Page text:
The boat had recently won a citation for its excellent performance and been recognised as having the best submarine crew in the Northern Fleet. Although it was an exercise, Kursk loaded a full complement of combat weapons. It was one of the few boats authorised to carry a combat load at all times. This included 18 SS-N-16 "Stallion" anti-ship missiles and 24 SS-N-19/P-700 Granit "Shipwreck" cruise missiles that were designed to defeat the best naval air defences.
Kursk was reputedly unsinkable. The submarine had a double hull with a 3.5-metre (11 ft) gap separating them, nine water-tight compartments, and was as long as two jumbo jets. The vessel had a mythical standing and it was claimed to be able to withstand a direct hit from a torpedo.
At 08:51 local time, Kursk requested permission to conduct a torpedo training launch and received the response "Dobro" ("Good"). After considerable delay, the submarine was set to fire two dummy torpedoes at the Kirov-classbattlecruiserPyotr Velikiy, the Northern Fleet's flagship. At 11:29 local time, the torpedo room crew loaded a practice Type 65 "Kit" torpedo, (Russian: tolstushka, or "fat girl", because of its size), without a warhead, into Kursk's number 4 torpedo tube on the starboard side. It was 10.7 metres (35 ft) long and weighed 5 tonnes (4.9 long tons; 5.5 short tons).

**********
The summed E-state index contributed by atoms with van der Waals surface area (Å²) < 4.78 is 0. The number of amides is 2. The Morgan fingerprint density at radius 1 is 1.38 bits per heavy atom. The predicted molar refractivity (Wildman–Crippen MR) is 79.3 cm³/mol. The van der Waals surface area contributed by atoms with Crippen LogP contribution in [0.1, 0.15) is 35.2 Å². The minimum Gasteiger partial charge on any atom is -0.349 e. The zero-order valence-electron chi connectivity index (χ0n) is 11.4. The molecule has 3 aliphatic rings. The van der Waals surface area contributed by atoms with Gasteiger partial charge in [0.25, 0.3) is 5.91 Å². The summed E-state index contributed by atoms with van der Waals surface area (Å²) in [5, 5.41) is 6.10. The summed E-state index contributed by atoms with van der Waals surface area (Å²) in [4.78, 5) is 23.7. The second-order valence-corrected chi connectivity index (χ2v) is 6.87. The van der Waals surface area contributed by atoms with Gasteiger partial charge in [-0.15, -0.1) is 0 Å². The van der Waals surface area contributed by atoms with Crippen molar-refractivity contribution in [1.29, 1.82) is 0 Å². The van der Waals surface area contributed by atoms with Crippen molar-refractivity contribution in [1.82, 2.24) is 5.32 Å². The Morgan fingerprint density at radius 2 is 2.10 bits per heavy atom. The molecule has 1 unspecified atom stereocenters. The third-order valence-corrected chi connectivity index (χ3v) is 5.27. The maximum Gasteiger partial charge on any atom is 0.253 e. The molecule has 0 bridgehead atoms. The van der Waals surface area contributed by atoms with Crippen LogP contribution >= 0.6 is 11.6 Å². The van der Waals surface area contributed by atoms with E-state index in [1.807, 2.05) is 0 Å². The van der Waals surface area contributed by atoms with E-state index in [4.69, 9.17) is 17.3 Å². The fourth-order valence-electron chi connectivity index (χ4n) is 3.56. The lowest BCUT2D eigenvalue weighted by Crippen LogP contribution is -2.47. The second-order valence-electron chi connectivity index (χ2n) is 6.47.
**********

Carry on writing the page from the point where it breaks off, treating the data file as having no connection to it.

Initial seismic event detected
Norwegian Seismic Array seismic readings at three locations of the explosions on the submarine Kursk on 12 August 2000.
At 11:31:48, two minutes and 14 seconds after the first, a second event, measuring 4.2 on the Richter scale, or 250 times larger than the first, was registered on seismographs across northern Europe and was detected as far away as Alaska. The second explosion was equivalent to 2–3 tons of TNT.
The seismic data showed that the explosion occurred at the same depth as the sea bed. The seismic event, triangulated at 69°36′N37°34′E / 69°36′N37°34′E / 69.600; 37.567, showed that the boat had moved about 400 metres (1,300 ft) from the location of the initial explosion. It was enough time for the submarine to sink 108 metres (354 ft) and remain on the sea floor for a short while.